Taylor Ho Bynum

*Photo by Peter Gannushkin

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One of the inspirations I had in starting this blog was the recent online discussion of great albums recorded in the period between 1973 and 1990, initiated by posts by Dave Douglas and Ethan Iverson, with the many contributions compiled here. For me, this was a great example of the potential of online discourse. Musicians, writers, and fans used the resources of all this new-fangled communication technology to address a period of music grossly and unjustly neglected by the mainstream music media, create an intelligent and informed discussion on that music, and provide a starting point for new listeners to explore some truly innovative and ignored work. And, of course, it provided a forum for slightly obsessive fanatics like myself to voice their opinions on essential recordings from the past thirty-plus years. Having come to the blog world too late to participate in that discussion, I cannot resist using this space to discuss one of my all-time favorites, presently celebrating its 25th anniversary (that was missed in the ’73-90 discussion!), Bill Dixon’s November 1981.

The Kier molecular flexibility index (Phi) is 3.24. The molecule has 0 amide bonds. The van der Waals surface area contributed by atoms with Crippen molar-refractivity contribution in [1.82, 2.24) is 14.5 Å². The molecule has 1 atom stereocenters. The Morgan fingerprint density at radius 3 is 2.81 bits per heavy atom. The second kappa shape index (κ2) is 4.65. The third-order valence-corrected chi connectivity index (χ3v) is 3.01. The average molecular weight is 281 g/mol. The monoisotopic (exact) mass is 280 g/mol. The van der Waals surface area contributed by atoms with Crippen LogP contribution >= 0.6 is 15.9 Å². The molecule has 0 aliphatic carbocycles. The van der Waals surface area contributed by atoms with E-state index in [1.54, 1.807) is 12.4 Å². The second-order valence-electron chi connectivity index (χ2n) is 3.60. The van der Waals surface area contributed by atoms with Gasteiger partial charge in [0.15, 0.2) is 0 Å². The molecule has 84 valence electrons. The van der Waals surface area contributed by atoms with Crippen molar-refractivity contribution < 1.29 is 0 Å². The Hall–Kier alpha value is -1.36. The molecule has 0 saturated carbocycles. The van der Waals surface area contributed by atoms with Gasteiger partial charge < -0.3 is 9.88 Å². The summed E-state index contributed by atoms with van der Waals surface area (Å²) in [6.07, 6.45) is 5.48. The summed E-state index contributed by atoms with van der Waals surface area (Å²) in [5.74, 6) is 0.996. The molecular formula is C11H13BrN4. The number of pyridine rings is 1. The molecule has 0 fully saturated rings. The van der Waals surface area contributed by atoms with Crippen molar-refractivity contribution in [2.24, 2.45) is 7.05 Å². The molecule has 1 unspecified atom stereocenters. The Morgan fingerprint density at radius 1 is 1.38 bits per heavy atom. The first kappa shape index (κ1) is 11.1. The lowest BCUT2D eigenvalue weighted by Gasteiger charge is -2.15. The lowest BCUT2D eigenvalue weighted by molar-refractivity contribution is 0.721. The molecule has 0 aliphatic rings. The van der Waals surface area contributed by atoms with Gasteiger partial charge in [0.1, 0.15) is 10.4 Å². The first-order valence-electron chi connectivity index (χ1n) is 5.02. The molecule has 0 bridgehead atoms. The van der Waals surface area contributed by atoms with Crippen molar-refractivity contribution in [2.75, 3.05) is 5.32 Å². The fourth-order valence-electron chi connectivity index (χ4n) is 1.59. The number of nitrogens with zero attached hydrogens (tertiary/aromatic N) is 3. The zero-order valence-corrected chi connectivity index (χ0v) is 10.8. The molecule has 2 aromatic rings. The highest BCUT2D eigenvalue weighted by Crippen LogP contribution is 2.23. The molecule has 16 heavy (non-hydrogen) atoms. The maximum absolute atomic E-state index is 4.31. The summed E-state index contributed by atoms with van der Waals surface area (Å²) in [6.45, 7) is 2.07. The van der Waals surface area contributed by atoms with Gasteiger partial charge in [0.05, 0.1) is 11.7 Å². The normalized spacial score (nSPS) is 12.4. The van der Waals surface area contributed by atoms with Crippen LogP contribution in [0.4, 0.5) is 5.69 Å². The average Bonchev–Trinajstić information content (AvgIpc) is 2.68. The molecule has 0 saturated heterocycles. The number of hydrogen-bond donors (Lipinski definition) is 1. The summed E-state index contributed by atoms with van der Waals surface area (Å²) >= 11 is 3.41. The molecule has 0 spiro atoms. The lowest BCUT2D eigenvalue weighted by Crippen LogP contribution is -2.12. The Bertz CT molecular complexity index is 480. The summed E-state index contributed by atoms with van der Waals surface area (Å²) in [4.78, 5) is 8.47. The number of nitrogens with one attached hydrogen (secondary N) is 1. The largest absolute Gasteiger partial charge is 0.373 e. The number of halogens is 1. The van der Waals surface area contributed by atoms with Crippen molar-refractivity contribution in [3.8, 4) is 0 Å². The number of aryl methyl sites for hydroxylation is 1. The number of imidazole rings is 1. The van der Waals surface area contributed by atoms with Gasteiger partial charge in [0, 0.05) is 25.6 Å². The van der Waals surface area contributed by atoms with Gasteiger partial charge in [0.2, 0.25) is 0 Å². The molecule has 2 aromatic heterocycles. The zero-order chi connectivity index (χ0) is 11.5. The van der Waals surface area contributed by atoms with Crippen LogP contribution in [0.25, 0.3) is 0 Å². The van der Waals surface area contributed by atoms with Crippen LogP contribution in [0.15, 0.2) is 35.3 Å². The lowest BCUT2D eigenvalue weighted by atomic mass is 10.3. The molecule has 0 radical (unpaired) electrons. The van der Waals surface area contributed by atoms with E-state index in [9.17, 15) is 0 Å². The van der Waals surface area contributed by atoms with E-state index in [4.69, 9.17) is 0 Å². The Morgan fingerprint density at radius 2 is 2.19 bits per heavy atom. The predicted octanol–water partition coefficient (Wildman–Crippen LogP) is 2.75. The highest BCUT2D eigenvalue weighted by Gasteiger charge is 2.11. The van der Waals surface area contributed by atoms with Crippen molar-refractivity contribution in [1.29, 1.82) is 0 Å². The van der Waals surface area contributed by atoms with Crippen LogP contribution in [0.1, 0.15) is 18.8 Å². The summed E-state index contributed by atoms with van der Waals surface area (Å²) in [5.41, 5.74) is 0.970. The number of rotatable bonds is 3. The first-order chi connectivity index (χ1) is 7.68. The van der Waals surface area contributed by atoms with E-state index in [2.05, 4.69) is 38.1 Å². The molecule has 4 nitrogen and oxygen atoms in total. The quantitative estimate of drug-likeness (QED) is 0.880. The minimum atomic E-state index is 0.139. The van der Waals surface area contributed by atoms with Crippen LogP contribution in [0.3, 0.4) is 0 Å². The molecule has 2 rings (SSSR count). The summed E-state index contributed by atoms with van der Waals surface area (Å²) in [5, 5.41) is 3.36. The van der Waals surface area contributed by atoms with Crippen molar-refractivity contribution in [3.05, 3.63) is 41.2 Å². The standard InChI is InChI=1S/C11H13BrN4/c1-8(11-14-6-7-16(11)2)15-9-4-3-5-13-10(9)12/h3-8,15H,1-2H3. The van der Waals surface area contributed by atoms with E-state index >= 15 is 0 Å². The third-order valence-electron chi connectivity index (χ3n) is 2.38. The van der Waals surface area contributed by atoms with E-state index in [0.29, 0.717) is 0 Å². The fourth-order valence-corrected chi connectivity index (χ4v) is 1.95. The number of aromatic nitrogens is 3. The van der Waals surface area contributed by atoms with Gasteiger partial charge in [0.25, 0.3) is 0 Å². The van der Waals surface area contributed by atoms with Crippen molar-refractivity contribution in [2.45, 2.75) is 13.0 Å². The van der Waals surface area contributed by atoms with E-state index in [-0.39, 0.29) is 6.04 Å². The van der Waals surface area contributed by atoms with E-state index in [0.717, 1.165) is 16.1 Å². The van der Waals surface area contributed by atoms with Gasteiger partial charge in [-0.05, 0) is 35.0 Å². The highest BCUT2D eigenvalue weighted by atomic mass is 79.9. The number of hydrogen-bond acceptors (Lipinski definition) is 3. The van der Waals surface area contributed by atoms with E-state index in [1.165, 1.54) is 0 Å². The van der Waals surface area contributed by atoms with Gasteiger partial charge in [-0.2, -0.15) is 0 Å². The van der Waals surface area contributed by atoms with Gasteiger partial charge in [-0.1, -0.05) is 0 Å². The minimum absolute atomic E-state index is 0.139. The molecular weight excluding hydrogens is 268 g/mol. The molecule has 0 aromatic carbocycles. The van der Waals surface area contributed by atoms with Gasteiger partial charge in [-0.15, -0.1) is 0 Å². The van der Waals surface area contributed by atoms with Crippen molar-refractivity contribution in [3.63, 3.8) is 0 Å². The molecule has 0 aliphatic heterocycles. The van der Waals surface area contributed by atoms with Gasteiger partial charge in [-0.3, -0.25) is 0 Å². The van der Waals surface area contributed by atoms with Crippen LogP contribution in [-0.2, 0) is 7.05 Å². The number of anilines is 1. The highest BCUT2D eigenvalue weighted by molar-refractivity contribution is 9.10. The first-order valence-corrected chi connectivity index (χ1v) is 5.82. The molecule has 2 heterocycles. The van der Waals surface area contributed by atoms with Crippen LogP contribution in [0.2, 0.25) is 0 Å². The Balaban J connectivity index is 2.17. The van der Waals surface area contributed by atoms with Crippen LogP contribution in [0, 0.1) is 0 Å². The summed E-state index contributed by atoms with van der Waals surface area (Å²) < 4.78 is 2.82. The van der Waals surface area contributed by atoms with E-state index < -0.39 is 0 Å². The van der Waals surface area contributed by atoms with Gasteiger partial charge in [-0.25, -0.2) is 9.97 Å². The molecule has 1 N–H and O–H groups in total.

I didn’t check out Dixon until relatively late in my musical education, when I was about 19 or 20. I had certainly heard his name referenced by mentors and teachers of mine, but his relatively few recordings were harder to access than the copious catalogs of Miles Davis, or Lee Morgan, or even Lester Bowie, who was my major “avant-garde” influence at that point. But I had definitely started to explore post-60’s improvisational styles in my own playing, so after people kept saying I must be influenced by Dixon, I realized I was overdue for some research into his music.